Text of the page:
A Bar Mitzva Bachur Counting Sefira-Chaim Elya’s Bar Mitzva Drasha

Can a boy who becomes Bar Mitzva in the middle of Sefiras HaOmer continue counting the Omer with a Beracha?

 

Tosafos in Menachos 66a quotes the Bahag that if someone missed counting a day of Sefiras HaOmer altogether, he can no longer continue counting with a Beracha because the counting must be “Temimos”, complete.

Tosafos personally expresses skepticism at this ruling. The Rosh in Pesachim 10:41 elaborates that Tosafos considers each individual day’s count to be a separate and independent Mitzva; consequently, omitting one has no impact on the others.

It is not completely clear whether the Bahag opines that counting all 49 days merely completes one single Mitzva, or perhaps he agrees that each day is a separate Mitzva, but “Temimos” makes them interdependent.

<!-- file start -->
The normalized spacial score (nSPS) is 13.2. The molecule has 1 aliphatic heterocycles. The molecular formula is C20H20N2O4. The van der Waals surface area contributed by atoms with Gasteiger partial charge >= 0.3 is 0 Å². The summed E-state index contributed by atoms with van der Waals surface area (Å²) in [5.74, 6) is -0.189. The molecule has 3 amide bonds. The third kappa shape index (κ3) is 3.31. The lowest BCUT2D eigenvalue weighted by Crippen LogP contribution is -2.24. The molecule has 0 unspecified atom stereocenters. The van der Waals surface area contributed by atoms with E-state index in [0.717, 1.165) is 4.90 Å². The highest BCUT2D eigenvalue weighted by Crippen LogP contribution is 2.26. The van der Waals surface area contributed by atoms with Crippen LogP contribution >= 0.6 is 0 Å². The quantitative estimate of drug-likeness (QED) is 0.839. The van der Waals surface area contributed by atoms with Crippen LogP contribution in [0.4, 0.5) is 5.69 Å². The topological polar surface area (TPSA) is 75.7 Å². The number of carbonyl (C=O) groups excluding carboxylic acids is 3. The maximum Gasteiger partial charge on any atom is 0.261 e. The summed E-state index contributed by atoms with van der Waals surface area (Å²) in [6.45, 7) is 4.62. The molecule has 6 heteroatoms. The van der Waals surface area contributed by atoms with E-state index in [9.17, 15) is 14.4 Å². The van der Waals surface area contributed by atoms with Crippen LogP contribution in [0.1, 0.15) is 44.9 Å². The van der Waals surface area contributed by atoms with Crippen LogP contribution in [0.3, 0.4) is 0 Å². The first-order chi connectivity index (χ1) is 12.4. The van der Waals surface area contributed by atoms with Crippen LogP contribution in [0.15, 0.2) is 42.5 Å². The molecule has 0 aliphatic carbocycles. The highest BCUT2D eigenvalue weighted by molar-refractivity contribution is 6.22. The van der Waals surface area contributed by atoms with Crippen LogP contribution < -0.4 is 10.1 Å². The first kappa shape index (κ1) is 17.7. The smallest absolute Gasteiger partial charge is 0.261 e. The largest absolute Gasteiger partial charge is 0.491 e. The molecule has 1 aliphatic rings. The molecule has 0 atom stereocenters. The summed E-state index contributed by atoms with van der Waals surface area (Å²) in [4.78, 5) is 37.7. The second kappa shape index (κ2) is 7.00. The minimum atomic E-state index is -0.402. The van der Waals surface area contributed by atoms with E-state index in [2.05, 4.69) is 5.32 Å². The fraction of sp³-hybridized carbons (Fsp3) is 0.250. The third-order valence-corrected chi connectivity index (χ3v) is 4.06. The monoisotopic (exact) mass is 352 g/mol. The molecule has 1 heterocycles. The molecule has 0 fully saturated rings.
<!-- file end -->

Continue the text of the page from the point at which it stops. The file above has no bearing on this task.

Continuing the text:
The Shulchan Aruch OC 489:8 rules that we must be Machmir for the Bahag’s position, and one who forgot to count one day should not continue with a Beracha. However, he does not conclusively rule in accordance with the Bahag; it is merely a doubtful situation where a Beracha is not recited.

Consequently, in the Beis Yosef he concurs with the Terumas HaDeshen 1:37 that if one is uncertain whether he remembered to count a certain day and is unsure if he omitted it, he may continue to count the following days with a Beracha. Since there is doubt what occurred, and even if he forgot the ultimate Halacha is questionable; the rule of Sfek Sfeika allows him to continue saying Sefiras HaOmer with a Beracha.